The celebrated rye of Schlanstedt was produced by the late Mr. Rimpau in a similar manner and was put on the market between 1880 and 1890 and was received with great favor throughout central Europe, especially in Germany and in France. It is a tail variety, with vigorous stems and very long heads, the kernels of which are nearly double the size of those of the ordinary rye, and are seen protruding, when ripe, from between the scales of the spikelets. It is unfit for poor soils, but is one of the very best varieties for soils of medium fertility in a temperate climate. It is equal in the production of grain to the best French sorts, but far surpassing them in its amount of straw. It was perfected at the farm of Schlanstedt very slowly, according to the current conceptions of the period. The experiment was started in the year 1866, at which time Rimpau collected the most beautiful heads from among his fields, and sowed their kernels in his experiment-garden. From this first culture the whole race was derived. Every year the best ears of the strain were chosen for repeated culture, under experimental care, while the remainder was multiplied in a field to furnish the seeds for large and continually increasing areas of his farms.

Two or three years were required to produce the quantity of seed of each kind required for all the fields of Schlanstedt. The experiment-garden, which through the kindness of Mr. Rimpau I had the good fortune of visiting more than once between 1875 and 1878, was situated in the middle of his farm, at some distance from the dwellings. Of course it was treated with more care, and especially kept in better conditions of fertility than was possible for the fields at large. A continued study of the qualities and exigencies of the élite plants accompanied this selection, and gave the means of gradually increasing the standard. Resistance against disease was observed and other qualities were ameliorated in the same manner. Mr. Rimpau repeatedly told me that he was most anxious not to overlook any single character, because he feared that if any of them might become selected in the wrong way, perchance unconsciously, the whole strain might suffer to such a degree as to make all the other ameliorations quite useless. With this purpose the number of plants per acre was kept nearly the same as those in the fields, and the size of the culture was large enough every year to include the best kernels of quite a number of heads. These were never separated, and exact individual pedigrees were not included in the plan. This mixture seemed to have the advantage of keeping up an average value of the larger number of the characters, which either from their nature or from their apparent unimportance had necessarily to be neglected.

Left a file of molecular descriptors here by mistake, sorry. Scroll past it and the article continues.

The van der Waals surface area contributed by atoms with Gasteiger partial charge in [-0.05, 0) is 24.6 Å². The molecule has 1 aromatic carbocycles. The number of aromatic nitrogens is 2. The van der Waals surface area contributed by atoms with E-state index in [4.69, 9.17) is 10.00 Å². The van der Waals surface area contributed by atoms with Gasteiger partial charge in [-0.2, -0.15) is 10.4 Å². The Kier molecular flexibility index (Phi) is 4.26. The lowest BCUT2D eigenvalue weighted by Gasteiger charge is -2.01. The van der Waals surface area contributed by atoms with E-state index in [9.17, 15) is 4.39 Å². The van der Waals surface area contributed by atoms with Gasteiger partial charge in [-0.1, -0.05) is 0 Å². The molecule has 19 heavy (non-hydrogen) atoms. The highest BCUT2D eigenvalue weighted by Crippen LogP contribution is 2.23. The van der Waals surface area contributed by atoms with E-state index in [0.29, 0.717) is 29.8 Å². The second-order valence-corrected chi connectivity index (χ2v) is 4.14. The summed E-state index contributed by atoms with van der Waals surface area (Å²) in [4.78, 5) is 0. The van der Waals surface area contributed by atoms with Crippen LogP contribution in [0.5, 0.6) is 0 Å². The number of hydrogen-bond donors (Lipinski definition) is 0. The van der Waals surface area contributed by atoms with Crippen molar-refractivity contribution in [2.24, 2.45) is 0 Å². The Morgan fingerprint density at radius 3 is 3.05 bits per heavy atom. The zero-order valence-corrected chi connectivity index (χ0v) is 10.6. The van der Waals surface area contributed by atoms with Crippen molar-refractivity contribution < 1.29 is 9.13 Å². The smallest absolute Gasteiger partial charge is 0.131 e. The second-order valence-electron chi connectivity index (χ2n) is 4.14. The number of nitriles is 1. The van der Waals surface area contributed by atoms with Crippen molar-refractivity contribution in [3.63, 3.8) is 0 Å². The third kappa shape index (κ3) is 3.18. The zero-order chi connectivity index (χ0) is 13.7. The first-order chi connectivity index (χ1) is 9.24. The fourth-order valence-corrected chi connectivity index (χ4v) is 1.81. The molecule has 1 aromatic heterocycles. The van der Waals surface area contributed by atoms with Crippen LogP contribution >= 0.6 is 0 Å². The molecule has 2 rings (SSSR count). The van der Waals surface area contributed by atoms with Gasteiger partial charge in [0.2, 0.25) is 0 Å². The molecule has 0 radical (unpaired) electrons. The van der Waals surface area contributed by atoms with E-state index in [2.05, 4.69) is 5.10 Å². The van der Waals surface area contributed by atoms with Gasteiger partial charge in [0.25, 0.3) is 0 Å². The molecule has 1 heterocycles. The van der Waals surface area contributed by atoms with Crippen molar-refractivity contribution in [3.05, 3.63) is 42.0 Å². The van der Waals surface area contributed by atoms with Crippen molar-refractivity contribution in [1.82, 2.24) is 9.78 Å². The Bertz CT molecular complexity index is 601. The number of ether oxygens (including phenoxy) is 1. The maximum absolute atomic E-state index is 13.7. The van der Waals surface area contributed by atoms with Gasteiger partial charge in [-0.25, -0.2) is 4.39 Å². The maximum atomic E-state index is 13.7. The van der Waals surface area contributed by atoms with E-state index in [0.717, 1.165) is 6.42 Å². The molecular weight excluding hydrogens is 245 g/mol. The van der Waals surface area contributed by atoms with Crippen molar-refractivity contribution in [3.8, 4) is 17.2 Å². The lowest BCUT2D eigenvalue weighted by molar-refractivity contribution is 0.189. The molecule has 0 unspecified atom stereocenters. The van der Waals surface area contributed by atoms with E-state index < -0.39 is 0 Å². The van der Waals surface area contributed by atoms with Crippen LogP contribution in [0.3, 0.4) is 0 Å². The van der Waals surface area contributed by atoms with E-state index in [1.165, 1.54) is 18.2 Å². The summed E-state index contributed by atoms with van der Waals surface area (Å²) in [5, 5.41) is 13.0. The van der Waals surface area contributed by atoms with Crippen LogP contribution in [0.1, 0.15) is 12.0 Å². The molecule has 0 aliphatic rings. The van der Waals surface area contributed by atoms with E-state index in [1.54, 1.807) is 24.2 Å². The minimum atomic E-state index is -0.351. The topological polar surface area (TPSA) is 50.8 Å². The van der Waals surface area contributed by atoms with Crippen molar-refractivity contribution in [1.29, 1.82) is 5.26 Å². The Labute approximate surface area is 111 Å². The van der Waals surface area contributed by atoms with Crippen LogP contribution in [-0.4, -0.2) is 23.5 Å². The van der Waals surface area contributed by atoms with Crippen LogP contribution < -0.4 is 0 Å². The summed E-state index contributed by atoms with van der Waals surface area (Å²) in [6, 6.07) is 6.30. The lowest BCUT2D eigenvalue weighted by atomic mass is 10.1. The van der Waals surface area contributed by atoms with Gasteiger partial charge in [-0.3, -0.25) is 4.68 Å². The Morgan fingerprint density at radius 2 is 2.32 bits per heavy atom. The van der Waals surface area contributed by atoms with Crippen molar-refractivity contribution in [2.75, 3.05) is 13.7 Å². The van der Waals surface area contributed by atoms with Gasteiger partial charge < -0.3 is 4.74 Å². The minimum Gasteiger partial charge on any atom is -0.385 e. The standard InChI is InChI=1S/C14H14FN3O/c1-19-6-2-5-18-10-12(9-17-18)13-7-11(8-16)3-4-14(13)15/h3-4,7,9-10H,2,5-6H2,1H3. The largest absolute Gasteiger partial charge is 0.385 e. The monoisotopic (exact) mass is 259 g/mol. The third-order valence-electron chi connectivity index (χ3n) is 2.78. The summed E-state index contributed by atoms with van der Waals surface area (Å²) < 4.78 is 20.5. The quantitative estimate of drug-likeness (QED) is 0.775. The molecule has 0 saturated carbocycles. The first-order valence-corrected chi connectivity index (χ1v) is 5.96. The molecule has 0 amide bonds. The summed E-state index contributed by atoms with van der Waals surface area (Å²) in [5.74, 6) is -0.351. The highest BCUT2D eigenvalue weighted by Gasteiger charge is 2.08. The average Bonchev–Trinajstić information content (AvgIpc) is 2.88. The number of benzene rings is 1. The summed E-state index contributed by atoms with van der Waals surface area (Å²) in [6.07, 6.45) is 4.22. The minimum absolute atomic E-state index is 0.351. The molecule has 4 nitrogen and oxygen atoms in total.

After ten years of continuous labor, the rye of Rimpau caught the attention of his neighbors, being manifestly better than that of ordinary sowings. Originally he had made his cultures for the improvement of his own fields only. Gradually however, he began to sell his product as seed to others, though he found the difference still very slight. After ten years more, about 1886, he was able to sell all his rye as seed, thereby making of course large profits. It is now acknowledged as one of the best sorts, though in his last letter Mr. Rimpau announced to me that the profits began to decline as other selected varieties of rye became known. The limit of productiveness was reached, and to surmount this, selection had to be begun again from some new and better starting point.

This new starting point invokes quite another principle of selection, a principle which threatens to make the contrast between artificial and natural selection still greater. In fact it is nothing new, being in use formerly in the selection of domestic animals, and having been applied by Vilmorin to his sugar-beets more than half a century ago. Why it should ever have been overlooked and neglected in the selection of sugar-beets now is not clear.